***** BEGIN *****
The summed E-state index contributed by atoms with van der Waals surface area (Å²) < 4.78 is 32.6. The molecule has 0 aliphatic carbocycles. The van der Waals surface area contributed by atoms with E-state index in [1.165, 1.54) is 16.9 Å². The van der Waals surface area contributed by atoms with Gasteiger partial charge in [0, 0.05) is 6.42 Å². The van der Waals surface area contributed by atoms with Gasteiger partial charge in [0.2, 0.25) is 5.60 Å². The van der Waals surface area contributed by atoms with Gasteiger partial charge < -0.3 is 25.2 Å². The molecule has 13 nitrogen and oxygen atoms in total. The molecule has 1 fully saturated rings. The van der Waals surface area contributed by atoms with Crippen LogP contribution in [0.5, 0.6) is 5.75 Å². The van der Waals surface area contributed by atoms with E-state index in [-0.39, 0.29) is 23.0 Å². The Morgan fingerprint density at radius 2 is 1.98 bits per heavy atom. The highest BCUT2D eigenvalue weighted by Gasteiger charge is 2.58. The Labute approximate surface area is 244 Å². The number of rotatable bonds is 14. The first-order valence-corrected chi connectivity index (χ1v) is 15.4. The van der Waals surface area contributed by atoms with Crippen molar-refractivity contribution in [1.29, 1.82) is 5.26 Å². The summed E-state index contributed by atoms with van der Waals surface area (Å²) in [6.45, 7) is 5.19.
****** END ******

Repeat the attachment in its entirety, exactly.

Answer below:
The summed E-state index contributed by atoms with van der Waals surface area (Å²) < 4.78 is 32.6. The molecule has 0 aliphatic carbocycles. The van der Waals surface area contributed by atoms with E-state index in [1.165, 1.54) is 16.9 Å². The van der Waals surface area contributed by atoms with Gasteiger partial charge in [0, 0.05) is 6.42 Å². The van der Waals surface area contributed by atoms with Gasteiger partial charge in [0.2, 0.25) is 5.60 Å². The van der Waals surface area contributed by atoms with Gasteiger partial charge < -0.3 is 25.2 Å². The molecule has 13 nitrogen and oxygen atoms in total. The molecule has 1 fully saturated rings. The van der Waals surface area contributed by atoms with Crippen LogP contribution in [0.5, 0.6) is 5.75 Å². The van der Waals surface area contributed by atoms with E-state index in [-0.39, 0.29) is 23.0 Å². The Morgan fingerprint density at radius 2 is 1.98 bits per heavy atom. The highest BCUT2D eigenvalue weighted by Gasteiger charge is 2.58. The Labute approximate surface area is 244 Å². The number of rotatable bonds is 14. The first-order valence-corrected chi connectivity index (χ1v) is 15.4. The van der Waals surface area contributed by atoms with Crippen molar-refractivity contribution in [1.29, 1.82) is 5.26 Å². The summed E-state index contributed by atoms with van der Waals surface area (Å²) in [6.45, 7) is 5.19.